Max Arena

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Fractionation

10:30am, 12th July (7 days later). Fractionation

Looking out over the pool and through the fence to the lush expanse of the western lawn basking in the warmth of the winter sun, Elsa tried to convince herself it was just another normal day, but the news she had just heard, coupled with everything else going on around her forced that fantasy far, far away. She wondered, not for the first time, if life would ever be normal again.

Elsa could hear Millie and Jason inside with their teacher, doing their schooling in front of the electronic whiteboard, learning about natural landscapes versus artificial ones. The kids liked their new teacher. He was patient, considerate and well skilled and the curriculum he taught was excellent, but it was wrong. The kids should still be in their normal class room, surrounded by their school friends. Not here, hiding. Fair enough they were hiding in luxury, but it was still hiding. Their childhoods had been kidnapped and their friends stolen away. They were being deprived of a basic right and it tore at her.

Meanwhile, here she sat by a resort style pool, surrounded by military grade security sharing a coffee with the Prime Minister of Australia. There was absolutely nothing normal about that. The constant sound of circling helicopters had become the standard white noise on the estate. Heavy vehicles came and went at all hours and while their privacy was essentially respected, they also had to tolerate the roaming patrols and general knowledge that they were never truly alone. Not truly.

’I’ll leave you be,’ the Prime Minister said, pushing his chair back from the table and standing up.

’No, wait?’ Elsa said, breaking from her thoughts. ‘Please, stay? I just…drifted off for a minute. Sorry.’

Joe stood looking down at her, waiting patiently.

’Really,’ Elsa said, holding both hands out, palms down. ‘I’m okay. It’s just…tough news to take. That’s all.’

Joe sat back down again.

’Please, keep going?’ Elsa insisted, picking up her coffee.

Joe nodded. ‘Very well. As I was saying, the news as of last night is that social services are starting to falter in the provincial areas. Regional transport of goods is starting to become erratic and so, the supply of basic food stuffs is becoming unreliable in the supermarkets outside of the capital and larger cities. We are trying to support the major freight companies with military logistics to keep the food supply networks functioning throughout the country, but this is an increasing challenge as we are needing to use more and more military resources at the same time in maintaining law and order in the capital cities.’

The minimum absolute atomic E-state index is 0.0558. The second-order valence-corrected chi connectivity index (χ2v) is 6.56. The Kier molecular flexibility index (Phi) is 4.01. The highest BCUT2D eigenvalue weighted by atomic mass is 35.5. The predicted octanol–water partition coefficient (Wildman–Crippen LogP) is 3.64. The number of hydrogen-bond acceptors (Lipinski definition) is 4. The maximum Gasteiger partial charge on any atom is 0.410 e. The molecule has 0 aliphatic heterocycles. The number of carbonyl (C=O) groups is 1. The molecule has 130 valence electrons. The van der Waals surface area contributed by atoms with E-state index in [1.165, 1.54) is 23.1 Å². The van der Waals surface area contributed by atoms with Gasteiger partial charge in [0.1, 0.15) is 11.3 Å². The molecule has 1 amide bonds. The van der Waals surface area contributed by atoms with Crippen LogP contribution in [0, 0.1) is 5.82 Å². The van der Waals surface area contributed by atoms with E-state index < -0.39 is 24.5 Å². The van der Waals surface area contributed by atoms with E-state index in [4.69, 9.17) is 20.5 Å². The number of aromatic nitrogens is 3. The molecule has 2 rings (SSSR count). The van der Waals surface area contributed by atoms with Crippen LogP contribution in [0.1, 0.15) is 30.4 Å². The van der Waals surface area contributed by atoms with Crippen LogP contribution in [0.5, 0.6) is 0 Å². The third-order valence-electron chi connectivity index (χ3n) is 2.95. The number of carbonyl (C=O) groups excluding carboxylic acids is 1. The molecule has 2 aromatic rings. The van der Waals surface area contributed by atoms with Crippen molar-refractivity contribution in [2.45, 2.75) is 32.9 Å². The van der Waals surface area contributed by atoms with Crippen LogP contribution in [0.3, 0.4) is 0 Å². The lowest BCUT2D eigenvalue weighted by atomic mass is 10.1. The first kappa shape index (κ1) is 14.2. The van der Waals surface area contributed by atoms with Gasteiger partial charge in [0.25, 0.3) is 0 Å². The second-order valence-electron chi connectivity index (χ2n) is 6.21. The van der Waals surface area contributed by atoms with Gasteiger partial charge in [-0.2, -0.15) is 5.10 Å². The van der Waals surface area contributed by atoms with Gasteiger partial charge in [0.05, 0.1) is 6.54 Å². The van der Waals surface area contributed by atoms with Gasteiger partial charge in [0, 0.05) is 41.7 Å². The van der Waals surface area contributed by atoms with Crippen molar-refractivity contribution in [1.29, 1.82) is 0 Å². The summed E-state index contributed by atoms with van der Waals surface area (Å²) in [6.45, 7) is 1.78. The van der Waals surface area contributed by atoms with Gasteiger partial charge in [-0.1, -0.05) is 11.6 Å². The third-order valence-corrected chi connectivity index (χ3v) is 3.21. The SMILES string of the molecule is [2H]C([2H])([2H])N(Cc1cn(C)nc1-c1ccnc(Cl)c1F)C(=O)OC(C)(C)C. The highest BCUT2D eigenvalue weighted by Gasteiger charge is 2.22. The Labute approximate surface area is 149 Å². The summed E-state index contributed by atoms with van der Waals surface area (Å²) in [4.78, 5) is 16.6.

Elsa smiled grimly. ‘So the small towns are struggling for food and the big cities are struggling to keep the peace?’ she asked.

’In a nutshell, yes. At least the capitals have food on the shelves, for now, but law and order is slowly eroding. It’s not out of control and thankfully the fascination with arson seems to have lost its novelty, but still our paramedic, police and fire services are stretched. Everyone is on edge.’

’But we’re holding?’ Elsa asked. ‘I mean, we haven’t started to spiral uncontrollably downwards have we?’

Joe paused and that moment of silence spoke volumes to Elsa.

‘Have we, Joe?’ Elsa pushed.

’No, we haven’t,’ Joe finally answered, shaking his head gently. As he did, he also looked out over the western lawn and spied Max out exercising with Kris, the two of them just jogging together for the moment. ‘However, we’re now starting to see migration from the struggling provincial centres into the capital cities. People think the big cities are holding up better than the regional centres, so they’re making the move, but that will only exacerbate the burden on the larger centres. Yes, they have more reliable food supplies, but the increasing population will break that reliability and then, the inevitable increase in lawlessness will take place. You mention a spiral? Well, I can see that spiral beginning to brew.’

’Why, Joe?’ Elsa asked a little more desperately than she would have liked. ‘I understand that people are afraid of the end of the world. That’s obvious, but we all still have to live for the next six months and plunging ourselves straight into anarchy is, well…it’s just like giving up. I don’t get it.’

Joe sighed and leaned back in his chair, looking out to the lawn again. This time he found Kris standing next to Max who was doing a single arm handstand next to her.

’The human psyche is quite simple, Elsa,’ Joe continued. ‘When faced with adversity, especially anything life threatening, we choose fight or flight. It’s a primal response. We instinctively react with one or the other and for those of us that have given up, we’ve chosen flight and that manifests as “there is no tomorrow” and “we’re all doomed” and so, these people slip into antisocial behaviour. They choose to live by the law of the jungle and exploit everyone else. It’s these people who have stopped working and have resorted to stealing and violence. It’s these people who are escalating the rise of chaos.’